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Both phrases are correct.

There is a little difference, though. "Out from" means rather 'out from some object' than 'out from some volume'.

According to Merriam-Webster's Dictionary:

out of 

— used as a function word to indicate direction or movement from within to the outside of

// walked out of the room

out of 

— used as a function word to indicate direction or movement from within to the outside of

// walked out of the room

Merriam-Webster's Dictionary doesn't give examples with 'out from' except some idioms.

Compare two examples from Reverso.context.net:

Is government planning to throw usReverso.context.net: out from our homes?

I'm going to throw you out of this house.

Is government planning to throw us out from our homes?

I'm going to throw you out of this house.

Both phrases are correct.

There is a little difference, though. "Out from" means rather 'out from some object' than 'out from some volume'.

According to Merriam-Webster's Dictionary:

out of 

— used as a function word to indicate direction or movement from within to the outside of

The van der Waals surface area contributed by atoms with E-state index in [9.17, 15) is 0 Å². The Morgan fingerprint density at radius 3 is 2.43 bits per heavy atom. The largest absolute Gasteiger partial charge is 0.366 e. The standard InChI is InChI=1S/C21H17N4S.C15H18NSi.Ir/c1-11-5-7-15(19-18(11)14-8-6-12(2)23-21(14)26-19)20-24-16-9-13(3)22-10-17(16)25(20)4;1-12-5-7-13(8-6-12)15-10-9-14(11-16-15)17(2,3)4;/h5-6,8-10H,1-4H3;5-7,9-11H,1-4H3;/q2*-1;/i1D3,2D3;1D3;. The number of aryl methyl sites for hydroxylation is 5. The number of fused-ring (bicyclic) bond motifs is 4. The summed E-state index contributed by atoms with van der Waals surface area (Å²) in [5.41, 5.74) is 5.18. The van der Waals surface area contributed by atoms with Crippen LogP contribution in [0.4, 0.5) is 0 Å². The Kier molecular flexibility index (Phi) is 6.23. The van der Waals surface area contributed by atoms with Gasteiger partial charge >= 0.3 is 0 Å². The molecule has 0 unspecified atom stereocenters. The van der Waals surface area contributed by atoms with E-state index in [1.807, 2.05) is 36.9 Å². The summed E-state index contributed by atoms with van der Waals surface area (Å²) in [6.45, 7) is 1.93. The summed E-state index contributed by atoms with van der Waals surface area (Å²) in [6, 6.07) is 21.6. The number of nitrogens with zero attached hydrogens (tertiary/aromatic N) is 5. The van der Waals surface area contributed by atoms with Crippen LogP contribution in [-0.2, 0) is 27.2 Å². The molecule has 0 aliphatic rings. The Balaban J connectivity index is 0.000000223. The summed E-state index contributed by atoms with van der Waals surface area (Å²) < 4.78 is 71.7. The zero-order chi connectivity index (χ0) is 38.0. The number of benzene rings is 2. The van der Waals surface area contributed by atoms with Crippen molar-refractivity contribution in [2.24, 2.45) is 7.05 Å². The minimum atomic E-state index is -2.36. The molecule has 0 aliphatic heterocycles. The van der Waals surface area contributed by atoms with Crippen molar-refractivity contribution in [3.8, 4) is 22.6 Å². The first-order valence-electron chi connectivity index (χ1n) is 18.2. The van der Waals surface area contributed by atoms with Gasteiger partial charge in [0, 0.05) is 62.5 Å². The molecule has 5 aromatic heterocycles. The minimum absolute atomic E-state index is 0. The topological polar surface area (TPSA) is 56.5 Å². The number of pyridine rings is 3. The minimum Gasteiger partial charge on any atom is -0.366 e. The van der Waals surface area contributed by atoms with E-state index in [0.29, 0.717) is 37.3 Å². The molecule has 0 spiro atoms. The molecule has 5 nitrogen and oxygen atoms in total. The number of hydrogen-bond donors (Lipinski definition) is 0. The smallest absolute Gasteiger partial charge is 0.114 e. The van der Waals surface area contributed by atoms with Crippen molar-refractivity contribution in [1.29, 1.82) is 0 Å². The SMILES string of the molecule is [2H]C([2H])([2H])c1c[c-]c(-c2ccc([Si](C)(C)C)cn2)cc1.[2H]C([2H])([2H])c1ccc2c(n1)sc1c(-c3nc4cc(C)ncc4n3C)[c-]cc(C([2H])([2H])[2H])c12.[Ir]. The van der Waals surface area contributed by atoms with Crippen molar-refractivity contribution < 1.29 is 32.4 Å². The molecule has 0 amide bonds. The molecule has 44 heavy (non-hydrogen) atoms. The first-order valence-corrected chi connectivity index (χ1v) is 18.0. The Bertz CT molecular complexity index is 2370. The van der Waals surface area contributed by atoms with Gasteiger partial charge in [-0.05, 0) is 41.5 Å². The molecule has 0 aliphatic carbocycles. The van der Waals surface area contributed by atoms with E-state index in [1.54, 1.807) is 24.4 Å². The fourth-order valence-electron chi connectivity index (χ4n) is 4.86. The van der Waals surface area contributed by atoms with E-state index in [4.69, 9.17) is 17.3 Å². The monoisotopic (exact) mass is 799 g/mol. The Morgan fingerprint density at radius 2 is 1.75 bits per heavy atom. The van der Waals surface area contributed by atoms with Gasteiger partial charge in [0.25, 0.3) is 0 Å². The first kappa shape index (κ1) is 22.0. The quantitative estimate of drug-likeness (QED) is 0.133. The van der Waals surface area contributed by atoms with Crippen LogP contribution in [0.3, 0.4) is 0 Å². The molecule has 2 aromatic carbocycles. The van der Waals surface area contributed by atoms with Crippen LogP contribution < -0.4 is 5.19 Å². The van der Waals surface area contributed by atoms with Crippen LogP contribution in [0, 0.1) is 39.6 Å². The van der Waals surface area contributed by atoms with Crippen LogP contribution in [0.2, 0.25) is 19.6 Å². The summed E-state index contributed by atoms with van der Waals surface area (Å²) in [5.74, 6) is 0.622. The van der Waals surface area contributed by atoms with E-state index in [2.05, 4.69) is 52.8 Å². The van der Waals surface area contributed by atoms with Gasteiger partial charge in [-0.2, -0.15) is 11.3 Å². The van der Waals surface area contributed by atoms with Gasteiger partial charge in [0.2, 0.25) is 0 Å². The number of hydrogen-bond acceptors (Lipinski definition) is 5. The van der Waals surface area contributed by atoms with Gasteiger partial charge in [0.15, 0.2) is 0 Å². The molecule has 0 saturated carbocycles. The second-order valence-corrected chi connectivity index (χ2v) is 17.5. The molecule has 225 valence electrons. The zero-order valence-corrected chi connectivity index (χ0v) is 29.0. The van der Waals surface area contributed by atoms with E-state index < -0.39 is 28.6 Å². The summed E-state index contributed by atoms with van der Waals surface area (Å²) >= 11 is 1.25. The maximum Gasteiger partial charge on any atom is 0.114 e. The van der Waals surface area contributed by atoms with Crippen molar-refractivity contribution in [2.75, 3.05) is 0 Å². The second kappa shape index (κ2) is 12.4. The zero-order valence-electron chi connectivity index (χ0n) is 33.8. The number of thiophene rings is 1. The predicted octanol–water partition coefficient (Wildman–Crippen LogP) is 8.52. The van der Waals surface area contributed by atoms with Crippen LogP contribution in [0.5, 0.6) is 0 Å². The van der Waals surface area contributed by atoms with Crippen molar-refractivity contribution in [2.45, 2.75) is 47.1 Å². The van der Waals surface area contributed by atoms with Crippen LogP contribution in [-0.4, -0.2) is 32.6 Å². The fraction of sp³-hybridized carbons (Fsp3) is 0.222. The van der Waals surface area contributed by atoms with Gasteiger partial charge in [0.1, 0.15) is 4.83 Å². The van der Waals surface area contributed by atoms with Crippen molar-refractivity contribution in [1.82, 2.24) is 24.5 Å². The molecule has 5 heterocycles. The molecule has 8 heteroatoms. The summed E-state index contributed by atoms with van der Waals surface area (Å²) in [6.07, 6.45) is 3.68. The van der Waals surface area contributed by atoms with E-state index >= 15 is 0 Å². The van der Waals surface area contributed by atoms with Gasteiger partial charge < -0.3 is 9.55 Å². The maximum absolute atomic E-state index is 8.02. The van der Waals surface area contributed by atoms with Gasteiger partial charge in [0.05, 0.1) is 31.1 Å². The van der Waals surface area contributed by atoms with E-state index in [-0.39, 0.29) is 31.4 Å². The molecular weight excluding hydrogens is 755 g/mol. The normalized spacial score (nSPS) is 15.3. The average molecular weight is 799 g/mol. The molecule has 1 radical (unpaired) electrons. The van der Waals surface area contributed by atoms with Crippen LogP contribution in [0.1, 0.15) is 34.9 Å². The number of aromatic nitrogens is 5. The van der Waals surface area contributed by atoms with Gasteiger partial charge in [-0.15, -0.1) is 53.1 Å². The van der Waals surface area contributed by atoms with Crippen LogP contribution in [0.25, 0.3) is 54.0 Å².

// walked out of the room

Merriam-Webster's Dictionary doesn't give examples with 'out from' except some idioms.

Compare two examples from Reverso.context.net:

Is government planning to throw us out from our homes?

I'm going to throw you out of this house.

Both phrases are correct.

There is a little difference, though. "Out from" means rather 'out from some object' than 'out from some volume'.

According to Merriam-Webster's Dictionary:

out of 

— used as a function word to indicate direction or movement from within to the outside of

// walked out of the room

Merriam-Webster's Dictionary doesn't give examples with 'out from' except some idioms.

Compare two examples from Reverso.context.net:

Is government planning to throw us out from our homes?

I'm going to throw you out of this house.

    Post Migrated Here from english.stackexchange.com
1
source | link

Both phrases are correct.

There is a little difference, though. "Out from" means rather 'out from some object' than 'out from some volume'.

According to Merriam-Webster's Dictionary:

out of 

— used as a function word to indicate direction or movement from within to the outside of

// walked out of the room

Merriam-Webster's Dictionary doesn't give examples with 'out from' except some idioms.

Compare two examples from Reverso.context.net:

Is government planning to throw us out from our homes?

I'm going to throw you out of this house.